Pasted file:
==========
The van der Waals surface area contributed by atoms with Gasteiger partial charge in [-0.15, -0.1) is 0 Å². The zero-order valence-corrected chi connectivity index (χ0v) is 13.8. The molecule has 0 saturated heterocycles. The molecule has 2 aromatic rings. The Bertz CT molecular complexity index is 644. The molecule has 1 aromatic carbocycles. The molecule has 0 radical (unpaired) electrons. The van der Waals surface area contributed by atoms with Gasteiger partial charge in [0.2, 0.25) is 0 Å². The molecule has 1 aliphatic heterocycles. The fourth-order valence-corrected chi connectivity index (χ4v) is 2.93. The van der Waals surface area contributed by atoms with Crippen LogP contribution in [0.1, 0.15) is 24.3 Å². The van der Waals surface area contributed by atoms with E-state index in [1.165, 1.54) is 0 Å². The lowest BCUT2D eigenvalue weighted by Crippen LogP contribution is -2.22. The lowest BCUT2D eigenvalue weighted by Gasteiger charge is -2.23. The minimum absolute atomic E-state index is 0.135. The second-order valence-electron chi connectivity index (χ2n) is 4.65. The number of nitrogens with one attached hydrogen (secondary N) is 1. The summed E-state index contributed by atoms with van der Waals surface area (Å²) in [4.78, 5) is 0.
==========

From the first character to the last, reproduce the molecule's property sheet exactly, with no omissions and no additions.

The van der Waals surface area contributed by atoms with Gasteiger partial charge in [-0.15, -0.1) is 0 Å². The zero-order valence-corrected chi connectivity index (χ0v) is 13.8. The molecule has 0 saturated heterocycles. The molecule has 2 aromatic rings. The Bertz CT molecular complexity index is 644. The molecule has 1 aromatic carbocycles. The molecule has 0 radical (unpaired) electrons. The van der Waals surface area contributed by atoms with Gasteiger partial charge in [0.2, 0.25) is 0 Å². The molecule has 1 aliphatic heterocycles. The fourth-order valence-corrected chi connectivity index (χ4v) is 2.93. The van der Waals surface area contributed by atoms with Crippen LogP contribution in [0.1, 0.15) is 24.3 Å². The van der Waals surface area contributed by atoms with E-state index in [1.165, 1.54) is 0 Å². The lowest BCUT2D eigenvalue weighted by Crippen LogP contribution is -2.22. The lowest BCUT2D eigenvalue weighted by Gasteiger charge is -2.23. The minimum absolute atomic E-state index is 0.135. The second-order valence-electron chi connectivity index (χ2n) is 4.65. The number of nitrogens with one attached hydrogen (secondary N) is 1. The summed E-state index contributed by atoms with van der Waals surface area (Å²) in [4.78, 5) is 0.